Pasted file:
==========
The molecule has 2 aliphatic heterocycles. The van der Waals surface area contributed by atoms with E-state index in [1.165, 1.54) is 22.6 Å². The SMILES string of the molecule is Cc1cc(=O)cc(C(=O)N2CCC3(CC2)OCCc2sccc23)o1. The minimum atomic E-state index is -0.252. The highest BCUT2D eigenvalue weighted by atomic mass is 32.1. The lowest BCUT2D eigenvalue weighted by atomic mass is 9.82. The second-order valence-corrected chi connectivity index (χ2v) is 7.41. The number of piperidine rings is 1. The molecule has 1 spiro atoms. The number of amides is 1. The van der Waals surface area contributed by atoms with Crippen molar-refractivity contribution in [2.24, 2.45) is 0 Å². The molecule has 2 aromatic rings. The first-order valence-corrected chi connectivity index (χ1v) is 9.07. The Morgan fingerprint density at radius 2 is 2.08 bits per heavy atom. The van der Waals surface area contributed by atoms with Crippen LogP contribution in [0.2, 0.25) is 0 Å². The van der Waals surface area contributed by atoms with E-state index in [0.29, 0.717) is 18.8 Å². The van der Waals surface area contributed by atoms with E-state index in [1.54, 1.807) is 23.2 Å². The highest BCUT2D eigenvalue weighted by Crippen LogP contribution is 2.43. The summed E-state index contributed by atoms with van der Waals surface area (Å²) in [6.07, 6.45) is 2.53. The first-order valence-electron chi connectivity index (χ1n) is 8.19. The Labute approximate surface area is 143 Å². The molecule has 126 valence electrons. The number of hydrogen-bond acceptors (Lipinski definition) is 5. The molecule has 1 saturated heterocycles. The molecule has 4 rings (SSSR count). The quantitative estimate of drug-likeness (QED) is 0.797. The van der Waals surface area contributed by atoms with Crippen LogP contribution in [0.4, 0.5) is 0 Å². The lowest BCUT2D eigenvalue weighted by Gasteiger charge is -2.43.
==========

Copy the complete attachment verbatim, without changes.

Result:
The molecule has 2 aliphatic heterocycles. The van der Waals surface area contributed by atoms with E-state index in [1.165, 1.54) is 22.6 Å². The SMILES string of the molecule is Cc1cc(=O)cc(C(=O)N2CCC3(CC2)OCCc2sccc23)o1. The minimum atomic E-state index is -0.252. The highest BCUT2D eigenvalue weighted by atomic mass is 32.1. The lowest BCUT2D eigenvalue weighted by atomic mass is 9.82. The second-order valence-corrected chi connectivity index (χ2v) is 7.41. The number of piperidine rings is 1. The molecule has 1 spiro atoms. The number of amides is 1. The van der Waals surface area contributed by atoms with Crippen molar-refractivity contribution in [2.24, 2.45) is 0 Å². The molecule has 2 aromatic rings. The first-order valence-corrected chi connectivity index (χ1v) is 9.07. The Morgan fingerprint density at radius 2 is 2.08 bits per heavy atom. The van der Waals surface area contributed by atoms with Crippen LogP contribution in [0.2, 0.25) is 0 Å². The van der Waals surface area contributed by atoms with E-state index in [0.29, 0.717) is 18.8 Å². The van der Waals surface area contributed by atoms with E-state index in [1.54, 1.807) is 23.2 Å². The highest BCUT2D eigenvalue weighted by Crippen LogP contribution is 2.43. The summed E-state index contributed by atoms with van der Waals surface area (Å²) in [6.07, 6.45) is 2.53. The first-order valence-electron chi connectivity index (χ1n) is 8.19. The Labute approximate surface area is 143 Å². The molecule has 126 valence electrons. The number of hydrogen-bond acceptors (Lipinski definition) is 5. The molecule has 1 saturated heterocycles. The molecule has 4 rings (SSSR count). The quantitative estimate of drug-likeness (QED) is 0.797. The van der Waals surface area contributed by atoms with Crippen LogP contribution in [0.4, 0.5) is 0 Å². The lowest BCUT2D eigenvalue weighted by Gasteiger charge is -2.43.